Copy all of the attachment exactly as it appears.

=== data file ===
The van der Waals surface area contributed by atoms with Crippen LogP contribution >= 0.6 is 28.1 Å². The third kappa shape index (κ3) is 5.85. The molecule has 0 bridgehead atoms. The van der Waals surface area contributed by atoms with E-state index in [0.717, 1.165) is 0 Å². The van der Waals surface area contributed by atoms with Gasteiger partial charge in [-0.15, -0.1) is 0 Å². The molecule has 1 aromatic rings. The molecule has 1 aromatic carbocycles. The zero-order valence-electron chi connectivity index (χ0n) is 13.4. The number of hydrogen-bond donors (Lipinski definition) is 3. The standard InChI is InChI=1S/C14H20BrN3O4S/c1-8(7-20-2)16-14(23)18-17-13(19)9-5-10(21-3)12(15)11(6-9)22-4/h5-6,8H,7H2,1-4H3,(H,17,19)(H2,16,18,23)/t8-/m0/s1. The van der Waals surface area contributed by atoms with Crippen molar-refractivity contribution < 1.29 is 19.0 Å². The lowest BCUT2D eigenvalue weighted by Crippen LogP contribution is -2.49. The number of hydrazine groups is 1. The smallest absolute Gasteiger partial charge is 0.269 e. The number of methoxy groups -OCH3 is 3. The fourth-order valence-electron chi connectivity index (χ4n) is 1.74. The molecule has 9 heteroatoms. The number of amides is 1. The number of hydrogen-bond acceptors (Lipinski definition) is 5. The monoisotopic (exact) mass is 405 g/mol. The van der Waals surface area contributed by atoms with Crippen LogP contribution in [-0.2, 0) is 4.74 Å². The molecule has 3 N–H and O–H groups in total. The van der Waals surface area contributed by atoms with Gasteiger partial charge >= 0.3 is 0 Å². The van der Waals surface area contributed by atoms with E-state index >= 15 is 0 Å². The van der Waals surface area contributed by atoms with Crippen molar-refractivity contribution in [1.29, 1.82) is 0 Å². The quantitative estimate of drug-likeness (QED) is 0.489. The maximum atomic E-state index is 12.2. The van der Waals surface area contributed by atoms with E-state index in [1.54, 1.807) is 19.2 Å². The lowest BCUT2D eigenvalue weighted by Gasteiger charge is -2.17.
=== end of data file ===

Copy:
The van der Waals surface area contributed by atoms with Crippen LogP contribution >= 0.6 is 28.1 Å². The third kappa shape index (κ3) is 5.85. The molecule has 0 bridgehead atoms. The van der Waals surface area contributed by atoms with E-state index in [0.717, 1.165) is 0 Å². The van der Waals surface area contributed by atoms with Gasteiger partial charge in [-0.15, -0.1) is 0 Å². The molecule has 1 aromatic rings. The molecule has 1 aromatic carbocycles. The zero-order valence-electron chi connectivity index (χ0n) is 13.4. The number of hydrogen-bond donors (Lipinski definition) is 3. The standard InChI is InChI=1S/C14H20BrN3O4S/c1-8(7-20-2)16-14(23)18-17-13(19)9-5-10(21-3)12(15)11(6-9)22-4/h5-6,8H,7H2,1-4H3,(H,17,19)(H2,16,18,23)/t8-/m0/s1. The van der Waals surface area contributed by atoms with Crippen molar-refractivity contribution < 1.29 is 19.0 Å². The lowest BCUT2D eigenvalue weighted by Crippen LogP contribution is -2.49. The number of hydrazine groups is 1. The smallest absolute Gasteiger partial charge is 0.269 e. The number of methoxy groups -OCH3 is 3. The fourth-order valence-electron chi connectivity index (χ4n) is 1.74. The molecule has 9 heteroatoms. The number of amides is 1. The number of hydrogen-bond acceptors (Lipinski definition) is 5. The monoisotopic (exact) mass is 405 g/mol. The van der Waals surface area contributed by atoms with Crippen LogP contribution in [-0.2, 0) is 4.74 Å². The molecule has 3 N–H and O–H groups in total. The van der Waals surface area contributed by atoms with Gasteiger partial charge >= 0.3 is 0 Å². The van der Waals surface area contributed by atoms with E-state index >= 15 is 0 Å². The van der Waals surface area contributed by atoms with Crippen molar-refractivity contribution in [1.29, 1.82) is 0 Å². The quantitative estimate of drug-likeness (QED) is 0.489. The maximum atomic E-state index is 12.2. The van der Waals surface area contributed by atoms with E-state index in [1.54, 1.807) is 19.2 Å². The lowest BCUT2D eigenvalue weighted by Gasteiger charge is -2.17.